I own an 85-litre backpack. Well, technically it’s 70 litres with a 15-litre daypack, but same difference.
Anyone who travels a lot knows this is a little excessive. I bought it before minimalism in travel was a big thing, and when I had no idea what I should be doing.
Don’t get me wrong, I absolutely LOVE it, and it has now moved with me all over the world.
But that’s the only time I use it, when I’m moving from place to place, or on the very odd occasion when I might go tramping (that’s hiking for anyone who’s not a Kiwi) and need a multi-day pack.
I’m much more of a carry on kind of girl, for several reasons.
Carry on only is cheaper
Have you SEEN how much it cost to check in luggage these days?
I am aware that not all airlines charge to check in luggage, but this also usually means the flight is more expensive than the budget kind of trip I go for.
On the odd occasion I book a flight that includes luggage, I see it as a huge luxury and consider myself to be travelling in style. I don’t know what will happen if one of these days I somehow end up taking a business class, or (*gasp*) first class!
At last glance, adding check-in luggage to a Ryan Air flight is from £35. That’s insane when you consider the cost of many of their flights are around or below that amount.
Now you can also only take a small “personal item” bag, and have to pay for even carry on luggage!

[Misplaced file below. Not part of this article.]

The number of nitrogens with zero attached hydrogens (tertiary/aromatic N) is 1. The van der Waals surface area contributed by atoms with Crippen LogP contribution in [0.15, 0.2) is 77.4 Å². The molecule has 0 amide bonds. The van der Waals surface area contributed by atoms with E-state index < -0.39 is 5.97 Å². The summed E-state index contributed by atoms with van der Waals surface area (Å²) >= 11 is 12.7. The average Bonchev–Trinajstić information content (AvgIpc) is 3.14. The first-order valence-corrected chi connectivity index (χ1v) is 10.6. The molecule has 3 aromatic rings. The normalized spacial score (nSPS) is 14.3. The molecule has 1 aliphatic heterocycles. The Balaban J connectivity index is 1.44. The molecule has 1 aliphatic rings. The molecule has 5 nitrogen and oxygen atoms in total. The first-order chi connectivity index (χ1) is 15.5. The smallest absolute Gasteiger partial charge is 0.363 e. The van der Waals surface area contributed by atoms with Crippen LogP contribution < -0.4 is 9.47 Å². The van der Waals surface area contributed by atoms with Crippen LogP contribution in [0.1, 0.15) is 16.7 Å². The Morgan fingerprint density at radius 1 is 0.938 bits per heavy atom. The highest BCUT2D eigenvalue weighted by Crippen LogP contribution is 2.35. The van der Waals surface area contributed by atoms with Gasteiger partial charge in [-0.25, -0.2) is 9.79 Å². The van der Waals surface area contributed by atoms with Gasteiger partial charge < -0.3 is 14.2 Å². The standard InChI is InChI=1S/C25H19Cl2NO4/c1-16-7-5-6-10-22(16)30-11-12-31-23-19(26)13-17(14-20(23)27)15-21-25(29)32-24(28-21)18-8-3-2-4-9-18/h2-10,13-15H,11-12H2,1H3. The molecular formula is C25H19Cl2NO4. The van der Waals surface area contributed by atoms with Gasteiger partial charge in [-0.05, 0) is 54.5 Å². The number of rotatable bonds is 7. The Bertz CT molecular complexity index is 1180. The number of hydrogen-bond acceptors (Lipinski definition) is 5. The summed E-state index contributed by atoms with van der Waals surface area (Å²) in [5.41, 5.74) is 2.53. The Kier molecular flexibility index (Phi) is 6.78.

By comparison, Easyjet varies from £12-22 if you book online and goes up to £35 if you wait until you get to the counter.
A little more reasonable, and you can only take one carry on bag onto the plane, and no personal item, although the carry on size is pretty smalL!
Carry on only means less time at the airport
Everything is so automated now that I can check in, print my boarding pass, and show up at the airport just in time to get to the gate for boarding. There is no need to spend hours and hours waiting to board a flight anymore.
Except if you check in luggage.
Bag drop speeds things up, but there’s often still a line you have to wait in and the time you need to get to the airport is much earlier. Not to mention the wait at the other end of your flight.
I love travelling carry on only because when I get off the plane, I breeze past the baggage carousels and the people who insist on standing right next to them, blocking the way for people whose bags are actually there.
No waiting around and delaying with baggage coming off the plane! Also, I swear my bag is always last.
If you’re check-in bag gets lost, and it does happen, you’ll be spending a lot of time trying to locate it. Carry on only means no worries with this!